The answer is simple. Girls and women don't want to be the victims of domestic violence, but sometimes the end up being them. By staring in shock as girls line up to support Chris in this debate it really illuminates the underlying problem: we tend to think of domestic violence as a problem for women to solve, not for everyone to solve. Take this passage of the Times article:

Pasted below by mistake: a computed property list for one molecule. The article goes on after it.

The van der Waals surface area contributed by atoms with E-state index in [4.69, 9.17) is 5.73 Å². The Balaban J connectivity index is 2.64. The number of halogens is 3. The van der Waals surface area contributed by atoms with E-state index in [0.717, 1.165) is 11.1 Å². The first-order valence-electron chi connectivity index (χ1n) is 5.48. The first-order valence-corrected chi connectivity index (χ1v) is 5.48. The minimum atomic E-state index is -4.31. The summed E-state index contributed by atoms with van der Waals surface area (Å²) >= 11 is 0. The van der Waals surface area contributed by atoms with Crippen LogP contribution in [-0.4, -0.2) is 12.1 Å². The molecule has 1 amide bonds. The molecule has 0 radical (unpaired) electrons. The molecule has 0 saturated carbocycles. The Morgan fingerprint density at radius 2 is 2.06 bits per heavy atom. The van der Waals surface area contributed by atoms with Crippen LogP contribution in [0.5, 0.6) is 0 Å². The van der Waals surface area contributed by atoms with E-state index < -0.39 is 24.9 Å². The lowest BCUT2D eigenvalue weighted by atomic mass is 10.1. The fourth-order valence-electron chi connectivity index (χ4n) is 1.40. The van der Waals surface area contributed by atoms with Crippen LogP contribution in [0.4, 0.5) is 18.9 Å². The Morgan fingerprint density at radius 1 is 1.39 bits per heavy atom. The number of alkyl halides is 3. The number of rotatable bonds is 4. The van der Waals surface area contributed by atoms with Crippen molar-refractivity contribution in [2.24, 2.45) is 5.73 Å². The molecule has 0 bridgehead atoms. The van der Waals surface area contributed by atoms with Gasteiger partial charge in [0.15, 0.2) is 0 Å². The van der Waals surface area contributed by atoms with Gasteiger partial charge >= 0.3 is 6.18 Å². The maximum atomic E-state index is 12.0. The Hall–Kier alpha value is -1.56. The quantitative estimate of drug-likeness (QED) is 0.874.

This reaction has alarmed parents and professionals who work with teenagers, and Oprah Winfrey was prompted to address violence in teenage relationships on her show. Boys who condone Mr. Brown’s behavior disappoint, but don’t shock Marcyliena Morgan, executive director of Harvard’s hip-hop archive. “But it’s the girls!” she said. “Where have we gone wrong here?”Morgan's attitude is common, the thought is that it is women should be at the forefront of fighting this fight against domestic violence, not men. Her quote, and I have no idea what the original context of the conversation was, suggests that we would almost understand if and when men line up on Chris' side, but we don't understand when women do. We're starting to ignore how complex and entrenched these problems actually are. It's not going to be women that stop domestic violence. It has to be all of us.